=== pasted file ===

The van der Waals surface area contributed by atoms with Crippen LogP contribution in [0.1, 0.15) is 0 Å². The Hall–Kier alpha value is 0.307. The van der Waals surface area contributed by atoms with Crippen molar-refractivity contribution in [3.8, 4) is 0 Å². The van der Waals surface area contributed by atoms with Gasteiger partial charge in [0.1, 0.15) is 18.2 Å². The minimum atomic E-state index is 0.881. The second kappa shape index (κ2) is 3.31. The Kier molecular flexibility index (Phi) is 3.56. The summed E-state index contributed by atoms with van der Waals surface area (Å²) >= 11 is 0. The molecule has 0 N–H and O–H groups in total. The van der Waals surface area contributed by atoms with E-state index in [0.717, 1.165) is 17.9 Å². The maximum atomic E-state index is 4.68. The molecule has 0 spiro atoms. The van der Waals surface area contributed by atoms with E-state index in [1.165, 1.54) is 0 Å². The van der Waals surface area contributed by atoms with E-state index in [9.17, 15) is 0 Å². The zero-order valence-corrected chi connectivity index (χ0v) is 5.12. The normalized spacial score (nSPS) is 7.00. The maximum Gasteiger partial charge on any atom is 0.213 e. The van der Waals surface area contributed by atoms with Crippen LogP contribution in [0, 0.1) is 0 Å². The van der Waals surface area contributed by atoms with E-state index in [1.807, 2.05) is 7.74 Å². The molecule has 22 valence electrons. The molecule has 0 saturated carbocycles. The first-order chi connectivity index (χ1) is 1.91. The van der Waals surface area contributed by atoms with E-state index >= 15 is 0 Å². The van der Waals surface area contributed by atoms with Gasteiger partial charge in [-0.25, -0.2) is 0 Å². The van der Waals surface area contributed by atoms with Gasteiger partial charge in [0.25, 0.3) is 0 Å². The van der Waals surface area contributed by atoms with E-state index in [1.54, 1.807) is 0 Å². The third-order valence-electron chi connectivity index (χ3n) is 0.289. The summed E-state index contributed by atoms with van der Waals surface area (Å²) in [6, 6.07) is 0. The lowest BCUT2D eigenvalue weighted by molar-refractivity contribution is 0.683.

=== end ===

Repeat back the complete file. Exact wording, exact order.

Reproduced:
The van der Waals surface area contributed by atoms with Crippen LogP contribution in [0.1, 0.15) is 0 Å². The Hall–Kier alpha value is 0.307. The van der Waals surface area contributed by atoms with Crippen molar-refractivity contribution in [3.8, 4) is 0 Å². The van der Waals surface area contributed by atoms with Gasteiger partial charge in [0.1, 0.15) is 18.2 Å². The minimum atomic E-state index is 0.881. The second kappa shape index (κ2) is 3.31. The Kier molecular flexibility index (Phi) is 3.56. The summed E-state index contributed by atoms with van der Waals surface area (Å²) >= 11 is 0. The molecule has 0 N–H and O–H groups in total. The van der Waals surface area contributed by atoms with E-state index in [0.717, 1.165) is 17.9 Å². The maximum atomic E-state index is 4.68. The molecule has 0 spiro atoms. The van der Waals surface area contributed by atoms with E-state index in [1.165, 1.54) is 0 Å². The van der Waals surface area contributed by atoms with E-state index in [9.17, 15) is 0 Å². The zero-order valence-corrected chi connectivity index (χ0v) is 5.12. The normalized spacial score (nSPS) is 7.00. The maximum Gasteiger partial charge on any atom is 0.213 e. The van der Waals surface area contributed by atoms with Crippen LogP contribution in [0, 0.1) is 0 Å². The van der Waals surface area contributed by atoms with E-state index in [1.807, 2.05) is 7.74 Å². The molecule has 22 valence electrons. The molecule has 0 saturated carbocycles. The first-order chi connectivity index (χ1) is 1.91. The van der Waals surface area contributed by atoms with E-state index >= 15 is 0 Å². The van der Waals surface area contributed by atoms with Gasteiger partial charge in [-0.25, -0.2) is 0 Å². The van der Waals surface area contributed by atoms with Gasteiger partial charge in [0.25, 0.3) is 0 Å². The van der Waals surface area contributed by atoms with E-state index in [1.54, 1.807) is 0 Å². The third-order valence-electron chi connectivity index (χ3n) is 0.289. The summed E-state index contributed by atoms with van der Waals surface area (Å²) in [6, 6.07) is 0. The lowest BCUT2D eigenvalue weighted by molar-refractivity contribution is 0.683.